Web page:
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Home Breaking A drug supplier who manufactured blocks of cocaine for an organised crime group has been forced to give up more than £30,000 in illegally-earned assets

A drug supplier who manufactured blocks of cocaine for an organised crime group has been forced to give up more than £30,000 in illegally-earned assets

Ged Shone-Porter was jailed for 10 years and 10 months in January 2022 after pleading guilty to conspiracy to supply class A and B substances along with possession of criminal property. A total of £14,270 cash was seized from his home in Essex following his arrest along with two luxury watches valued at a combined £15,857. Using legislation available under the Proceeds of Crime Act, financial investigators from the Kent and Essex Serious Crime Directorate applied for the assets to be confiscated as Shone-Porter was unable to demonstrate he had obtained them lawfully. A judge at Maidstone Crown Court agreed and the confiscation order was granted following a hearing on Wednesday 23 November 2022. Shone-Porter was part of an organised network of criminals with members in Chatham and Tunbridge Wells who bought and sold drugs in vast volumes and whose crimes were facilitated by the encrypted phone platform ‘EncroChat’. Their supply chain was dismantled when their method to secretly send messages was infiltrated by police in France and the Netherlands in 2020, before the National Crime Agency provided this data to the relevant authorities. Shone-Porter, 26, was identified in EncroChat communications as someone who would adulterate blocks of cocaine with cutting agents and then re-press them into new kilogram blocks. The investigation linked him to an address in Maldon, Essex, and on Wednesday 18 August 2021 he was stopped by police as he was walking nearby. When questioned he replied: ‘You probably wanna get your bin bags ready if you’re coming here mate.’ Officers entered the property and found it was being used as a drugs processing factory, spread across the utility room and garage. They discovered a press, at least 12 kilograms of cocaine – most of which had been compacted into separate kilogram blocks and stamped with logos – as well as mixing bowls, cutting agents and other drugs paraphernalia. There was also three kilograms of cannabis. Detective Inspector David Godfrey said: ‘Most law-abiding members of the public do not leave more than £14,000 cash lying around in their house, nor do they have two luxury watches without being able to explain how they could afford them. ‘Combined with the huge quantity of illegal drugs found inside his property, there is no doubt that Ged Shone-Porter had made his money by manufacturing and selling cocaine and cannabis. ‘His case is yet another example of how the law will always catch up with criminals in the end, and how the Proceeds of Crime Act is used to ensure offenders like him are not allowed to reap the rewards of their illegal deeds.’ ENDS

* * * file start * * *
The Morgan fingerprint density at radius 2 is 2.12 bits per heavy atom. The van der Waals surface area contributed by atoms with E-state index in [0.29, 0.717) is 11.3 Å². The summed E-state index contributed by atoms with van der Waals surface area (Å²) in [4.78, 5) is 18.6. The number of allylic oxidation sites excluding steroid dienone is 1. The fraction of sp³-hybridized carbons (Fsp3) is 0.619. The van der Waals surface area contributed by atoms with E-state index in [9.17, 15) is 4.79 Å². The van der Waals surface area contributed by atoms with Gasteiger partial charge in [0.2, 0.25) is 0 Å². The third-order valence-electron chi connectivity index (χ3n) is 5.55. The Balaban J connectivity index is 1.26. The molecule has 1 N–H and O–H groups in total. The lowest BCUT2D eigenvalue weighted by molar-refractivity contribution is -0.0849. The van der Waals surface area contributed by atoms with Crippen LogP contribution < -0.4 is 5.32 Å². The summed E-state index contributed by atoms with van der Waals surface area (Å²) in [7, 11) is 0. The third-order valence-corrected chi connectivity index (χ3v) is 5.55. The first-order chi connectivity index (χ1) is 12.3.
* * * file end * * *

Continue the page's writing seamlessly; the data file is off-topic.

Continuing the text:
A Drug Supplier Who Manufactured Blocks Of Cocaine For An Organised Crime Group Has Been Forced To Give Up More Than £30,000 In Illegally-earned Assets

A Drug Supplier Who Manufactured Blocks Of Cocaine For An Organised Crime Group Has Been Forced To Give Up More Than £30,000 In Illegally-earned Assets
A Drug Supplier Who Manufactured Blocks Of Cocaine For An Organised Crime Group Has Been Forced To Give Up More Than £30,000 In Illegally-earned Assets
A Drug Supplier Who Manufactured Blocks Of Cocaine For An Organised Crime Group Has Been Forced To Give Up More Than £30,000 In Illegally-earned Assets
A Drug Supplier Who Manufactured Blocks Of Cocaine For An Organised Crime Group Has Been Forced To Give Up More Than £30,000 In Illegally-earned Assets
A Drug Supplier Who Manufactured Blocks Of Cocaine For An Organised Crime Group Has Been Forced To Give Up More Than £30,000 In Illegally-earned Assets

A Drug Supplier Who Manufactured Blocks Of Cocaine For An Organised Crime Group Has Been Forced To Give Up More Than £30,000 In Illegally-earned Assets

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